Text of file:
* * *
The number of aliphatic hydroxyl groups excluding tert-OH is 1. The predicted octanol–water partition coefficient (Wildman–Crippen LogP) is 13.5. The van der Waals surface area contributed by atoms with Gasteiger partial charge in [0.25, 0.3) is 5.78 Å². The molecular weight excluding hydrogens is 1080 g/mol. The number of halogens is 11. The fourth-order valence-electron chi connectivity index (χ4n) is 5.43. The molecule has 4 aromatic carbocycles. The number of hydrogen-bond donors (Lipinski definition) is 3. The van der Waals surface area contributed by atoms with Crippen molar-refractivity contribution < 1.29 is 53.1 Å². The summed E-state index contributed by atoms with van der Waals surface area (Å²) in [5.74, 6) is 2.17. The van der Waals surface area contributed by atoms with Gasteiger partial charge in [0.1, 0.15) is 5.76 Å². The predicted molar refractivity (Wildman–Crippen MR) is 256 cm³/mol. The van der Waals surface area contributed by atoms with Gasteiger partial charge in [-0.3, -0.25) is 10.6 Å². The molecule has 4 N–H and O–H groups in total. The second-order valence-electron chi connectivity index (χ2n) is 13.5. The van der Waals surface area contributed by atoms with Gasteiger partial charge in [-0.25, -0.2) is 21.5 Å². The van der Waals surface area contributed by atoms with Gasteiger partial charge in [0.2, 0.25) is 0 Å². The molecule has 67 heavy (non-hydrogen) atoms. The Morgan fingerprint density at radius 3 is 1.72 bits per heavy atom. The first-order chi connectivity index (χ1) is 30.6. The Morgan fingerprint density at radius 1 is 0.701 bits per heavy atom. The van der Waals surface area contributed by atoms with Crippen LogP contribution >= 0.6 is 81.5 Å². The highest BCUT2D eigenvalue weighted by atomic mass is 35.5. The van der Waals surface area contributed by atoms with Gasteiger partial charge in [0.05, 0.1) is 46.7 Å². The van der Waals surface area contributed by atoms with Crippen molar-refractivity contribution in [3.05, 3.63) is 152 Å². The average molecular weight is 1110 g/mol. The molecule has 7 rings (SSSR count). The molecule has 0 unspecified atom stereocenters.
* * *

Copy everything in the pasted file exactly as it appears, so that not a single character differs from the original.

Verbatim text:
The number of aliphatic hydroxyl groups excluding tert-OH is 1. The predicted octanol–water partition coefficient (Wildman–Crippen LogP) is 13.5. The van der Waals surface area contributed by atoms with Gasteiger partial charge in [0.25, 0.3) is 5.78 Å². The molecular weight excluding hydrogens is 1080 g/mol. The number of halogens is 11. The fourth-order valence-electron chi connectivity index (χ4n) is 5.43. The molecule has 4 aromatic carbocycles. The number of hydrogen-bond donors (Lipinski definition) is 3. The van der Waals surface area contributed by atoms with Crippen molar-refractivity contribution < 1.29 is 53.1 Å². The summed E-state index contributed by atoms with van der Waals surface area (Å²) in [5.74, 6) is 2.17. The van der Waals surface area contributed by atoms with Gasteiger partial charge in [0.1, 0.15) is 5.76 Å². The predicted molar refractivity (Wildman–Crippen MR) is 256 cm³/mol. The van der Waals surface area contributed by atoms with Gasteiger partial charge in [-0.3, -0.25) is 10.6 Å². The molecule has 4 N–H and O–H groups in total. The second-order valence-electron chi connectivity index (χ2n) is 13.5. The van der Waals surface area contributed by atoms with Gasteiger partial charge in [-0.25, -0.2) is 21.5 Å². The van der Waals surface area contributed by atoms with Gasteiger partial charge in [0.2, 0.25) is 0 Å². The molecule has 67 heavy (non-hydrogen) atoms. The Morgan fingerprint density at radius 3 is 1.72 bits per heavy atom. The first-order chi connectivity index (χ1) is 30.6. The Morgan fingerprint density at radius 1 is 0.701 bits per heavy atom. The van der Waals surface area contributed by atoms with Crippen LogP contribution >= 0.6 is 81.5 Å². The highest BCUT2D eigenvalue weighted by atomic mass is 35.5. The van der Waals surface area contributed by atoms with Gasteiger partial charge in [0.05, 0.1) is 46.7 Å². The van der Waals surface area contributed by atoms with Crippen molar-refractivity contribution in [3.05, 3.63) is 152 Å². The average molecular weight is 1110 g/mol. The molecule has 7 rings (SSSR count). The molecule has 0 unspecified atom stereocenters.